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What is mythology? It is an organized collection of stories (i.e., "myths") by which we explain our beliefs and our history. Beneath the story-lines, myths usually confront major issues such as the origin of humanity and its traditions, and the way in which the natural and human worlds function on a profound, universal level. Other myths, however, seem merely to narrate the deities' daily activities -- their love affairs and pleasures, their jealousies and rages, their ambitions and schemes, and their quarrels and battles.
Myths, legends, folktales, and fables. We commonly use the word "myth" interchangeably with the following terms, but some authorities have made distinctions (which, like many definitions, might not be valid in all cases):
We have had deities for many aspects of life. This book contains dozens of classifications, but that is only a small percentage. The Egyptians had more than 2,000 deities; the Hindus have 333 million. Deities have governed virtually every possible activity, object, and emotion. In addition to the broad categories (e.g., war or the sea), we have had deities for individual items; for example, the Irish honored both the goddess of rivers (Boann) and the goddess of the Lagan River (Logia). There have been deities for individual cities (Athena for Athens), mountains (Gauri-Sankar for Mount Everest), lakes, tribes, plant species, temples, constellations, parts of the body, etc. In some cultures, each home possessed its own deity, to supplement the culture's "goddess of the home" (who was named Hestia in the Greek religion). Deities governed not only major phenomena such as agriculture or love or the sun, but also such common matters as leisure, reptiles, the kitchen stove, guitars, jeering, the nose, politics, prostitution, singing, burlesque, doors, virginity, willpower, firecrackers, gambling, face cream, drunkenness, and the toilet.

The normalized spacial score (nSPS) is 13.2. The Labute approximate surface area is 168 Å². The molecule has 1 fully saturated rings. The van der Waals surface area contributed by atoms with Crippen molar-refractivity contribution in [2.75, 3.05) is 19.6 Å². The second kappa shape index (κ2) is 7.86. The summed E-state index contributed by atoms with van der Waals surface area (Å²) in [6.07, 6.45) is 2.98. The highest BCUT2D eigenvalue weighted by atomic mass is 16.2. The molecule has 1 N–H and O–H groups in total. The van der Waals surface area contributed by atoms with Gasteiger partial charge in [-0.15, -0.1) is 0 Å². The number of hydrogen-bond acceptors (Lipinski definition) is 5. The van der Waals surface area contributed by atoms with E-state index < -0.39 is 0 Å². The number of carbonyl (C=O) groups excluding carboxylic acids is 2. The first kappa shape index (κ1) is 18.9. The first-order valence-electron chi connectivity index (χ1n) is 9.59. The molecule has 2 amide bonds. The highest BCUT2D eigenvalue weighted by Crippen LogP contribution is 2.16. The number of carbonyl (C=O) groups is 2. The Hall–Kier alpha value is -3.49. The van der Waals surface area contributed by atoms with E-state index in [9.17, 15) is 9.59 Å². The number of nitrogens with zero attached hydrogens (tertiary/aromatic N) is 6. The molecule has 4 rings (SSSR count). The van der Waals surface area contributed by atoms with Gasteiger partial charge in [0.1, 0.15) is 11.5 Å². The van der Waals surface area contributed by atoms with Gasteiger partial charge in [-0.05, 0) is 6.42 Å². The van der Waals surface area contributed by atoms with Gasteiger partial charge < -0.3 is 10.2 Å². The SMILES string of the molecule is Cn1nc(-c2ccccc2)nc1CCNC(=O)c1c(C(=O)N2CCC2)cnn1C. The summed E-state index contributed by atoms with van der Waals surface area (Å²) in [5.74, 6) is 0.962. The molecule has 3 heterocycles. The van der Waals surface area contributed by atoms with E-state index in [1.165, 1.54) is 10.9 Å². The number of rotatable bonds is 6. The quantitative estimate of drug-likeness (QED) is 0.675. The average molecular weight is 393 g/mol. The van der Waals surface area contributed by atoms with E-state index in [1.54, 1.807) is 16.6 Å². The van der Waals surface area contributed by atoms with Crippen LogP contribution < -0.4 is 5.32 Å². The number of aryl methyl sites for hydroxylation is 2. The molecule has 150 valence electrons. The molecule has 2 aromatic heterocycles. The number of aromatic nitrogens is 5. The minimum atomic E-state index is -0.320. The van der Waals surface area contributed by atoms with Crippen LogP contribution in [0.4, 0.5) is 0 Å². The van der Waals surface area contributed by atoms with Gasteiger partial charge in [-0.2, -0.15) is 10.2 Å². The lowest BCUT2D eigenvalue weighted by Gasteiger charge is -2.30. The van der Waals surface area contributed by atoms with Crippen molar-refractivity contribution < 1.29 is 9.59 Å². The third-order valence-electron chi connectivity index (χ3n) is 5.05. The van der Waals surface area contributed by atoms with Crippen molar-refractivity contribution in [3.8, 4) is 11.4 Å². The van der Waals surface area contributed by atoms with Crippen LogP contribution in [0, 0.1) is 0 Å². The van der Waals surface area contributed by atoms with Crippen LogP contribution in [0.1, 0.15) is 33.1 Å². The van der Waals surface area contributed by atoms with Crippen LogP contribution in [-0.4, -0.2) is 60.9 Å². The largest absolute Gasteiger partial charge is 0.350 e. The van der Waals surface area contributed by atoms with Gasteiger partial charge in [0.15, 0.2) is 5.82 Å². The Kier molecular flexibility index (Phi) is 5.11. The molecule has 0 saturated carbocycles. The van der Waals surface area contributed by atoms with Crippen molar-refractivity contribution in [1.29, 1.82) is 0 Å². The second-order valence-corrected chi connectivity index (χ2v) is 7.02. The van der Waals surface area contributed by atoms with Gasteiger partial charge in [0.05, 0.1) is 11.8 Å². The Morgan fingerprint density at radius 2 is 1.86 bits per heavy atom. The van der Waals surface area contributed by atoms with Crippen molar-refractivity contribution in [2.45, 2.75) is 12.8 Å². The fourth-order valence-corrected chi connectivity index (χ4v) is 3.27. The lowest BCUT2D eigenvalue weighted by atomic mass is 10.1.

"God" is different from mythological gods and goddesses. In mythology, the dieties are not like the monotheistic deity of western religion. (Hinduism has its quasi-monotheistic deity -- Brahman -- but it also has millions of lesser deities.) Mythological deities were not omniscient, omnipotent, or omnipresent. Like people, they were viewed as limited, flawed, and driven by emotions and ambitions; their main difference from humans was that they had more knowledge and power.
Ancient myths live in our culture. We find references to those myths in many contemporary words and expressions, such as Pandora's box, Oedipus complex, nymph, and olympian. Other words derived from mythology include adonis (from Adonis), aurora (from Aurora), chlorophyll (from Chloris), chronology (from Kronos), discipline (from Disciplina), discord (from Discordia), eros (from Eros), fate (from Fate), fauna (from Faunus), fidelity (from Fides), flora (from Flora), fortune (from Fortuna), fraud (from Fraus), Hades (from Hades), Hell (from Hel), hygiene (from Hygieia), jovial (from Jove), liberty (from Libertas), lunar (from Luna), morphine (from Morpheus), mortality (from Mors), mute (from Muta), narcissism (from Narcissus), nemesis (from Nemesis), ocean (from Oceanus), -- and the names of the planets, and some of the months (including Janus for January), etc. Mars (the Roman war god) is remembered in words such as Mars (the planet), March (the month), and martial (as in martial arts).
Our modern society has its own myths. Some authors say that our society lacks a vigorous mythology; they believe that this lack can cause a sense of meaninglessness, estrangement, rootlessness, and the cold brittleness of a life devoid of reverence and awe. Other authors assert that we do have a mythology -- in certain concepts (such as "progress") and in our larger-than-life celebrities (e.g., Mother Teresa as the goddess of compassion, Albert Einstein as the god of the intellect and the imagination, and Bill Gates as the god of commerce). "Screen goddesses Marilyn Monroe and Madonna incarnate the alluring qualities of Aphrodite. Aristotle Onassis expressed the wheeling-and-dealing Zeus qualities that built a shipping empire, while Muhammad Ali called on the aggressive instinct of Ares, the god of war, every time he stepped into the boxing ring." (As Above So Below, copyright 1992 by New Age Journal.) The media enlarges certain people to mythical proportions, and we each do the same (often by projecting the "Hero" archetype onto other people). Corporations have a mythology, in their "corporate culture." There is a mythology in every group -- our social club, our family, our profession, our subculture, our ethnic group, our religion and denomination, our city, our neighborhood, our friendships, etc. Our mythology changes as our culture changes -- from one generation to the next, from one presidential administration to the next, from one decade to the next.